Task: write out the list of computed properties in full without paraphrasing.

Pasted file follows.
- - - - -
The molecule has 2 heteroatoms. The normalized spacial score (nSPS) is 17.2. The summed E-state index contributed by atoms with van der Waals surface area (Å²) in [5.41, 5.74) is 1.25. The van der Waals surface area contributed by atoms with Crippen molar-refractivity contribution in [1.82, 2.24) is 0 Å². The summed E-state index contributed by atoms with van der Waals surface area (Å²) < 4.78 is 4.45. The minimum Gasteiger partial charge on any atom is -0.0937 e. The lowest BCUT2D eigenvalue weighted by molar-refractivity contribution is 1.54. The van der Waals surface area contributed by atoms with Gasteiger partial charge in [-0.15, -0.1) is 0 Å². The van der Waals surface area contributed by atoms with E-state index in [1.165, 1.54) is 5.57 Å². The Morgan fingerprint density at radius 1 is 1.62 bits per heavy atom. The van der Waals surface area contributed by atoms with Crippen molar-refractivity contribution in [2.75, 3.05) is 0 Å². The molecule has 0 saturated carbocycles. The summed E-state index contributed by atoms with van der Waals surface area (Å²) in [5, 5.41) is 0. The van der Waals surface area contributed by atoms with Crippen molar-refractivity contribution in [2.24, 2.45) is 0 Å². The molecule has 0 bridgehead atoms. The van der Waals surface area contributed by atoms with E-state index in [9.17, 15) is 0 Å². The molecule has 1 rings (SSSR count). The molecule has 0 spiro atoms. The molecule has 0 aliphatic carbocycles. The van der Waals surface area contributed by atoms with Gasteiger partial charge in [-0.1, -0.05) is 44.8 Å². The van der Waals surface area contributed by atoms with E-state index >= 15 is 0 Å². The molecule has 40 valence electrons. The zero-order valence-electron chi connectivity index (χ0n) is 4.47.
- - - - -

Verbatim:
The molecule has 2 heteroatoms. The normalized spacial score (nSPS) is 17.2. The summed E-state index contributed by atoms with van der Waals surface area (Å²) in [5.41, 5.74) is 1.25. The van der Waals surface area contributed by atoms with Crippen molar-refractivity contribution in [1.82, 2.24) is 0 Å². The summed E-state index contributed by atoms with van der Waals surface area (Å²) < 4.78 is 4.45. The minimum Gasteiger partial charge on any atom is -0.0937 e. The lowest BCUT2D eigenvalue weighted by molar-refractivity contribution is 1.54. The van der Waals surface area contributed by atoms with Gasteiger partial charge in [-0.15, -0.1) is 0 Å². The van der Waals surface area contributed by atoms with E-state index in [1.165, 1.54) is 5.57 Å². The Morgan fingerprint density at radius 1 is 1.62 bits per heavy atom. The van der Waals surface area contributed by atoms with Crippen molar-refractivity contribution in [2.75, 3.05) is 0 Å². The molecule has 0 saturated carbocycles. The summed E-state index contributed by atoms with van der Waals surface area (Å²) in [5, 5.41) is 0. The van der Waals surface area contributed by atoms with Crippen molar-refractivity contribution in [2.24, 2.45) is 0 Å². The molecule has 0 bridgehead atoms. The van der Waals surface area contributed by atoms with E-state index in [9.17, 15) is 0 Å². The molecule has 1 rings (SSSR count). The molecule has 0 spiro atoms. The molecule has 0 aliphatic carbocycles. The van der Waals surface area contributed by atoms with Gasteiger partial charge in [-0.1, -0.05) is 44.8 Å². The van der Waals surface area contributed by atoms with E-state index >= 15 is 0 Å². The molecule has 40 valence electrons. The zero-order valence-electron chi connectivity index (χ0n) is 4.47.